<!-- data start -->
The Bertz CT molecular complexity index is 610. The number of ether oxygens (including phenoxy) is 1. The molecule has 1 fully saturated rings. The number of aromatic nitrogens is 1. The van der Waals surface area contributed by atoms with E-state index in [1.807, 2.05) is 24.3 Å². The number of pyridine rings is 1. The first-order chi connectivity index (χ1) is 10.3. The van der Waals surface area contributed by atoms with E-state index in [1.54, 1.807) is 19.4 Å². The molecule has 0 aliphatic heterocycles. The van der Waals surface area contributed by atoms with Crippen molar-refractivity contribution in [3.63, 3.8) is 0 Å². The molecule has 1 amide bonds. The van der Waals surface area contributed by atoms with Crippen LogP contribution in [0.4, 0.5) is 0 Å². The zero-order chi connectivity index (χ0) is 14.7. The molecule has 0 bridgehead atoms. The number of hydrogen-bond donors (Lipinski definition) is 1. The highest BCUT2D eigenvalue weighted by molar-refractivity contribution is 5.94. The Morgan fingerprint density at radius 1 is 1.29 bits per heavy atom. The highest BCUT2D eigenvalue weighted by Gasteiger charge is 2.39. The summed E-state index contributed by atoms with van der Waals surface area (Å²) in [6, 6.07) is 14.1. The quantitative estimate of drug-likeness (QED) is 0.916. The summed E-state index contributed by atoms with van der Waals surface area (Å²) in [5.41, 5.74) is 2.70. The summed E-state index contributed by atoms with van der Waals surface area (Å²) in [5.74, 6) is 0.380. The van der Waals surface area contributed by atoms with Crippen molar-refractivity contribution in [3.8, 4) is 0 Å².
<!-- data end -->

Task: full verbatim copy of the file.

The Bertz CT molecular complexity index is 610. The number of ether oxygens (including phenoxy) is 1. The molecule has 1 fully saturated rings. The number of aromatic nitrogens is 1. The van der Waals surface area contributed by atoms with E-state index in [1.807, 2.05) is 24.3 Å². The number of pyridine rings is 1. The first-order chi connectivity index (χ1) is 10.3. The van der Waals surface area contributed by atoms with E-state index in [1.54, 1.807) is 19.4 Å². The molecule has 0 aliphatic heterocycles. The van der Waals surface area contributed by atoms with Crippen molar-refractivity contribution in [3.63, 3.8) is 0 Å². The molecule has 1 amide bonds. The van der Waals surface area contributed by atoms with Crippen LogP contribution in [0.4, 0.5) is 0 Å². The zero-order chi connectivity index (χ0) is 14.7. The molecule has 0 bridgehead atoms. The number of hydrogen-bond donors (Lipinski definition) is 1. The highest BCUT2D eigenvalue weighted by molar-refractivity contribution is 5.94. The Morgan fingerprint density at radius 1 is 1.29 bits per heavy atom. The highest BCUT2D eigenvalue weighted by Gasteiger charge is 2.39. The summed E-state index contributed by atoms with van der Waals surface area (Å²) in [6, 6.07) is 14.1. The quantitative estimate of drug-likeness (QED) is 0.916. The summed E-state index contributed by atoms with van der Waals surface area (Å²) in [5.41, 5.74) is 2.70. The summed E-state index contributed by atoms with van der Waals surface area (Å²) in [5.74, 6) is 0.380. The van der Waals surface area contributed by atoms with Crippen molar-refractivity contribution in [3.8, 4) is 0 Å².